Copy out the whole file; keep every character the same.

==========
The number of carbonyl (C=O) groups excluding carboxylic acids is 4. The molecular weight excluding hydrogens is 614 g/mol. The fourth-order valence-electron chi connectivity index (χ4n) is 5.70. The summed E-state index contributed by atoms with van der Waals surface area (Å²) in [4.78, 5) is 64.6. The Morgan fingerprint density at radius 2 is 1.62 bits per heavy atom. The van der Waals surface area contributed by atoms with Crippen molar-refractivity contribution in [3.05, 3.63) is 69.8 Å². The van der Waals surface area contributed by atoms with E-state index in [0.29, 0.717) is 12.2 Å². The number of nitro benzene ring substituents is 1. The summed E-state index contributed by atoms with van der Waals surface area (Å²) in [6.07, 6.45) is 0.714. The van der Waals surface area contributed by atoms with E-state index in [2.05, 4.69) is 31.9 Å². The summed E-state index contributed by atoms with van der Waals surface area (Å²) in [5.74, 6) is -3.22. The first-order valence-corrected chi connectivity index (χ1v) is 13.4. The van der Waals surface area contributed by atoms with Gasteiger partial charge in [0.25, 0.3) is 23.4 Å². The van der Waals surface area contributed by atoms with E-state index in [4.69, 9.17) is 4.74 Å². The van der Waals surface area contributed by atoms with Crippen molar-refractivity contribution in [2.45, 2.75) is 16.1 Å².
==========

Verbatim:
The number of carbonyl (C=O) groups excluding carboxylic acids is 4. The molecular weight excluding hydrogens is 614 g/mol. The fourth-order valence-electron chi connectivity index (χ4n) is 5.70. The summed E-state index contributed by atoms with van der Waals surface area (Å²) in [4.78, 5) is 64.6. The Morgan fingerprint density at radius 2 is 1.62 bits per heavy atom. The van der Waals surface area contributed by atoms with Crippen molar-refractivity contribution in [3.05, 3.63) is 69.8 Å². The van der Waals surface area contributed by atoms with E-state index in [0.29, 0.717) is 12.2 Å². The number of nitro benzene ring substituents is 1. The summed E-state index contributed by atoms with van der Waals surface area (Å²) in [6.07, 6.45) is 0.714. The van der Waals surface area contributed by atoms with E-state index in [2.05, 4.69) is 31.9 Å². The summed E-state index contributed by atoms with van der Waals surface area (Å²) in [5.74, 6) is -3.22. The first-order valence-corrected chi connectivity index (χ1v) is 13.4. The van der Waals surface area contributed by atoms with Gasteiger partial charge in [0.25, 0.3) is 23.4 Å². The van der Waals surface area contributed by atoms with E-state index in [4.69, 9.17) is 4.74 Å². The van der Waals surface area contributed by atoms with Crippen molar-refractivity contribution in [2.45, 2.75) is 16.1 Å².